Internationalisation and Criminalisation in Germany : The Goldmann’s Roman-Bibliothek

Goldmann 35

Leipzig publisher Wilhelm Goldmann started in 1935  the series “Goldmanns Roman-Bibliothek”.  Agatha Christie was published there from  1935 : Nikotin (1935), Ein Schritt ins Leere (1935).  More than its more ancient competitor the Gelbe Reihe (Ullstein), this series shows the  increasing importance of translations, alongside German original editions. Going hand in hand  with this process of internationalisation, the series shows a progressive focalisation on Crime Fiction, and a tendency towards a replacement of  adventure novels with Crime novels.


The authors  most frequently published in the Goldmanns Roman-Bibliothek are British Mysteries writer Herbert Adams (9 books published  here);   Ferry Rocker (7), a German author of detection novels under pseudonym; Charles Alden Seltzer (7), the American author of Western novels and frequent contributor to  the pulp magazine Argosy;  Agatha Christie (5);  and many more with three books or less.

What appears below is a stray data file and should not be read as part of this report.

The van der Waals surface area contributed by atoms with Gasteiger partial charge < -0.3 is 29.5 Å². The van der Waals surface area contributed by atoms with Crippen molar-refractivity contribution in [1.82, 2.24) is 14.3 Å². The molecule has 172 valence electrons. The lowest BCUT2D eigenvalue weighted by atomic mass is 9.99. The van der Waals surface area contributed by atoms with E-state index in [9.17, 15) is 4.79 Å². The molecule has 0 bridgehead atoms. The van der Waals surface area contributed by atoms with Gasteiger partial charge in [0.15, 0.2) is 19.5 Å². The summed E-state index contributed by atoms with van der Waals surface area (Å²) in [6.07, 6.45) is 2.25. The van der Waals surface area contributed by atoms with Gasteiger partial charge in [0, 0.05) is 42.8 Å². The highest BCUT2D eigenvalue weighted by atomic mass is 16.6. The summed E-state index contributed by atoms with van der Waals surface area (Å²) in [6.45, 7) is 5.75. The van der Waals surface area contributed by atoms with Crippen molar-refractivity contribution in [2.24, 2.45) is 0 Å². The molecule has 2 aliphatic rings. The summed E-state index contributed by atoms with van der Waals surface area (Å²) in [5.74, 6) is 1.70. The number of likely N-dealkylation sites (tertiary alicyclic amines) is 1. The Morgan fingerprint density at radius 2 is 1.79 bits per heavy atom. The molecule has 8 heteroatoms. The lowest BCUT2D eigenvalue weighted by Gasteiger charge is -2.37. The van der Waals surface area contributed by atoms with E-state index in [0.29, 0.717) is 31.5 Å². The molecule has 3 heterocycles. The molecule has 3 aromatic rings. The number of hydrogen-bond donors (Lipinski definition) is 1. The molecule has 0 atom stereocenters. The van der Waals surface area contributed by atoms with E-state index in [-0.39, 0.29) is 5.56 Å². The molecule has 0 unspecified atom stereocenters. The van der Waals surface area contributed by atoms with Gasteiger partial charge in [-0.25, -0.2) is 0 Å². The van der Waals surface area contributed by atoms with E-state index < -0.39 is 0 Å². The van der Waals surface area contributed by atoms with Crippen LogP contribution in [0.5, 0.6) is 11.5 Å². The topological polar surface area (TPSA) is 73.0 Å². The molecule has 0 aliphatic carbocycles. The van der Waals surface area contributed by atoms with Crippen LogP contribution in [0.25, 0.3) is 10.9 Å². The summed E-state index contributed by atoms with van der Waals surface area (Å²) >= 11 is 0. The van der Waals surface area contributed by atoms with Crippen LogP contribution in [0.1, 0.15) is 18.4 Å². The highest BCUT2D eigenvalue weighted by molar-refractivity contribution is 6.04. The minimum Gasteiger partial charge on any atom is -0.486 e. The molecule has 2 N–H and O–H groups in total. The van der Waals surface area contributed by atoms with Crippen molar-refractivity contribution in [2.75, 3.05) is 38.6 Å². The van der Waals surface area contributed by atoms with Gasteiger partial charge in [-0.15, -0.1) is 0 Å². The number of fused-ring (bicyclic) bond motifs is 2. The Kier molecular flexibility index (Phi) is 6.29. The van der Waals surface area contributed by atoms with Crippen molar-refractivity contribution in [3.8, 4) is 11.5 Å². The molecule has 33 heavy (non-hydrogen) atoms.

In the case of Ferry Rocker, the use of a pseudonym owes rather less to the fad for British Crime novels, and rather more to politics. It served to conceal the left-wing journalist and satirist “Hardy” (Eberhard Friedrich) Worm (1896 -1973), who had been banned by the Nazis and left Germany. He wrote crime novels  in his Exile, first in France, then in London (from 1940 to 1945), and some of them are set in France and in England. The following were published before the War under the name Ferry Rocker in the Goldmann’s Roman-Bibliothek”.

John Kennedys Gäste, Bern, Goldmann, 1936

Schatten über Haus Fleury, Bern, Goldmann, 1936

Das Geheimnis des Turmes, Bern, Goldmann, 1936

Schüsse im Quartier Latin, Bern, Goldmann, 1937

Mord in Kensington, Leipzig, Goldmann, 1937

In einer Nebelnacht, Bern, Goldmann, 1937

Die Entscheidung am Kreuzweg, Leipzig, Goldmann, 1939

Un delitto a Kensington was published in Milano (Ed. Minerva, in 1938). His crime novel Schatten über Haus Fleury (Goldmann, 1936) was translated as Le Secret du tronc d’arbre and published in Paris in 1943 in Tallandier’s second (and ephemeral) “Le Lynx  series. It is the Series number 1, but apparently only two books were ever published there.


(With thanks to Philippe Aurousseau)

The  literary series “Goldmanns Roman-Bibliothek” is the foundation for one of the most successful Crime Fiction series in paperback, Goldmann’s Taschenbuch (from 1952), which would keep the red colour for its covers.

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